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  • Gareth Crook

Privilege (1967)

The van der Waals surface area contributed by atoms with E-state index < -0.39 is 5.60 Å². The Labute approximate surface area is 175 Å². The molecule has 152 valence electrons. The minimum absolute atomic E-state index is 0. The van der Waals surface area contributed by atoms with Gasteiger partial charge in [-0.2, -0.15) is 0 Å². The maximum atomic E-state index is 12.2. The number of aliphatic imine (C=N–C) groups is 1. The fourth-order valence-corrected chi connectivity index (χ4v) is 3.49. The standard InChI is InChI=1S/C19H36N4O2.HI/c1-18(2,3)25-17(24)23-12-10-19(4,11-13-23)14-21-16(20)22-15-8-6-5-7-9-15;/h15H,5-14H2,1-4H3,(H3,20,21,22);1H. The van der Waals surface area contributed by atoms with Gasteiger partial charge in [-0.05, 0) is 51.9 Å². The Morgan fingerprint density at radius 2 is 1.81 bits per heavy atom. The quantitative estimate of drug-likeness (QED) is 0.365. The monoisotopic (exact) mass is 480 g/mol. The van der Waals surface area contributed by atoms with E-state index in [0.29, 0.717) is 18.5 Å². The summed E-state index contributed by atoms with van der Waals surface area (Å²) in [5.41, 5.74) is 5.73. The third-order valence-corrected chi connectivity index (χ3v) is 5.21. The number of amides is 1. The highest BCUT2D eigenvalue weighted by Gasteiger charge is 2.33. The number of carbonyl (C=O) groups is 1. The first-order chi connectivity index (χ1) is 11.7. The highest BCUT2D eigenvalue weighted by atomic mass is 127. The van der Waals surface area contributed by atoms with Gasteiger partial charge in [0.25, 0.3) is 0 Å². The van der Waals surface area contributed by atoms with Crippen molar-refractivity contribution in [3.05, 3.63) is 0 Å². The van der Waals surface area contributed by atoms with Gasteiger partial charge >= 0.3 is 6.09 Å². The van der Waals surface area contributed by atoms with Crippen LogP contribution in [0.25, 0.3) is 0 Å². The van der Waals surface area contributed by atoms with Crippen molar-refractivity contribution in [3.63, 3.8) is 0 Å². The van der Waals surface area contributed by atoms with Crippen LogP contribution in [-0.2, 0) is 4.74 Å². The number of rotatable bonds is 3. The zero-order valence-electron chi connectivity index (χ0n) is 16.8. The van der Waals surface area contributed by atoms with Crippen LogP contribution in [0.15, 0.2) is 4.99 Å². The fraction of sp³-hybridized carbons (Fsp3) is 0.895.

Steven Shorter (Paul Jones) is a pop star. Adored by the masses. Think Beatlemania hysteria and you’re on the right track. There’s no ‘I wanna hold your hand’ hope here though. This is “Britain, in the near future” with Shorter peddling an act born of desperation, a sadistic conduit for violence as he’s beaten up by the rozzers on stage for the gratification of a baying audience. This we’re informed by the narrator, is necessary to give the population a release of tension, to allow the troublesome youth to vent anger in a controlled manor, tearing up concert halls and keeping them off the streets. It’s another pseudo doc from Peter Watkins, but this one seems to have more of a dark comic satirical feel than films like Punishment Park or The War Game. Perhaps because the unpleasant nature of it is more nuanced, the whole thing wrapped up in a troubling farce. Is it the eerie commentary (that reminded me of Philip Stone in The Shining), the gaudy fake chintz of 60s Britain, or the fact that Shorter is clearly a mere puppet, a prop, miserable in his fame that makes this captivatingly uncomfortable. Steve is a vehicle to sedate the masses and keep them consuming. Used to sell all sorts. From apples to a moral code. Always with a swinging 60s swagger. It’s this that gives it the most comedic value, no where more than a banging version of ‘Onward Christian Soldiers’ performed by a band of hip sandal wearing monks sanctioned by a bunch of priests looking to improve the church’s brand before “The only people going to church are the clergy”. It’s an odd balance of offbeat humour and naziesque levels of patriot control. Watkins is an interesting director specialising in this style blurring the lines between fiction and a horrifying yet plausible fact. I’m not sure I like this as much as his other films, it seems to labour just a little too much, but it’s compelling none the less.



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